The answer is that all of the raptors used in falconry in the UK today are either captive-bred in this country or imported under licence. Birds of prey bought from these breeders must come with the necessary legal paperwork, which - depending on the bird and its status under the law - may simply be confirmation of origin or an Article 10, which is like a passport for a bird. The Article 10 paperwork, for 'Schedule 4' endangered birds (9 of them, including the peregrine, merlin and golden eagle) contains information about the bird's parents and is matched with a numbered ring on the bird's leg. The Government Department for the Environment, Food and Rural Affairs (DEFRA) oversees this registration process.

British captive-bred stock may stem from wild-captured birds taken under licence or before the 1981 Act. Birds are bred in captivity by dedicated, skilled falconers and breeders who have learned to replicate nature as closely as possible in order to achieve any success. 

Why and how did captive-breeding start?

Captive breeding was initially a reaction to raptor population devastation caused by pesticides such as DDT in the 1950s. Changes in farming practices (enabled by pesticide use) and the effect of the poisons themselves decimated bird numbers during the 1960s. Prey species were drastically reduced in number and diversity and raptors' eggs were damaged by the pesticides, preventing their shells from developing properly. Raptor numbers declined sharply. Starting with peregrines, a small number of falconers set out to breed them in captivity, helping to save and then strengthen the population over time. 

Captive-bred birds can be released successfully into the wild, using a process called 'hacking', which we'll cover in another post. 

The network of UK's falconers and their mutual interests and interactions means that birds are now routinely exchanged or sold between them, depending on need and circumstances. Where a falconer can no longer provide a bird with the hunting grounds or secure mews it needs, another falconer will take on the bird instead. Some birds live for many years and may be retired from a breeding programme or from hunting, living out their days in more sedate places such as Falconry Centres, Owl Sanctuaries and Safari Parks across the UK.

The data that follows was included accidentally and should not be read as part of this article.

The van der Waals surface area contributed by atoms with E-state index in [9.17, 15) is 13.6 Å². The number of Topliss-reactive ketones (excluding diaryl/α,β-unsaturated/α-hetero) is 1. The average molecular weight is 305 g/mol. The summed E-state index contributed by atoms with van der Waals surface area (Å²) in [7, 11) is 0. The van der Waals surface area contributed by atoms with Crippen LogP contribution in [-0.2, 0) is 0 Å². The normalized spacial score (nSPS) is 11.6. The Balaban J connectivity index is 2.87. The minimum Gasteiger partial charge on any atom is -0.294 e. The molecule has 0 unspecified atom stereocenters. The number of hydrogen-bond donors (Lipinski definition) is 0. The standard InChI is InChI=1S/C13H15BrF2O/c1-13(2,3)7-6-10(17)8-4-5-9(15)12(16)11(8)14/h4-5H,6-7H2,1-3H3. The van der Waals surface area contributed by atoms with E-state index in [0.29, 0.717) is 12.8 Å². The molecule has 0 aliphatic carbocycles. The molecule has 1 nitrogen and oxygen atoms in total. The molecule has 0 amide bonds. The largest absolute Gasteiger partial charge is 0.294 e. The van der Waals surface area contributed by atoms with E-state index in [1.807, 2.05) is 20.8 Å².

Those of you who remember Peggy, our peregrine (pictured above), may recall that she was a retired breeding bird. You can see from her really dark colouring that she's a mature female. Ailsa the Eagle Owl (below), on the other hand, was only about 4 years old (and called something else) when she was bought by Steve from friends who could no longer fly her every day. 

Ailsa was previously named Precious ;-)

Ailsa was previously named Precious ;-)

How much are birds of prey?

Not that you'd ever want to buy one, unless you were highly experienced or properly trained and had the appropriate set-up, but we're often asked how much the birds are worth. The rather unsatisfactory answer is that it depends. It depends on the quality, gender, rarity, and training; it depends on the breeder and the birds' availability! It depends on what they are used for and how old they are. But, as a broad example, a mature, trained female Golden Eagle would fetch anywhere from £5,000-£7,000, whilst a male Barn Owl can be found for under £100. The cleaning bills and food preparation are a whole other story, though!

No matter where they have sourced them, falconers like Steve are passionate about birds of prey and pride themselves in their husbandry and care. It takes many hours and needs daily input to keep a bird in peak condition. A bird's condition is evident - in their eyes, their feathers, their feet and their general demeanour.  It certainly affects their ability to fly or to hunt. But that's another post for another day!

Want to know more?

If you've enjoyed this post and would be interested in learning more about birds of prey, falconry or all things 'Scottish Countryman, please subscribe to The Scottish Countryman's blog.

If you have an idea for a future blog post, or just a falconry-related question you've always wanted to ask, please let us know. 


If you'd like to experience birds of prey up close, why not book a Bird of Prey Experience with us?  

Want to know what others thought about their bird of prey experience? Read the reviews about Steve and his captive-bred birds.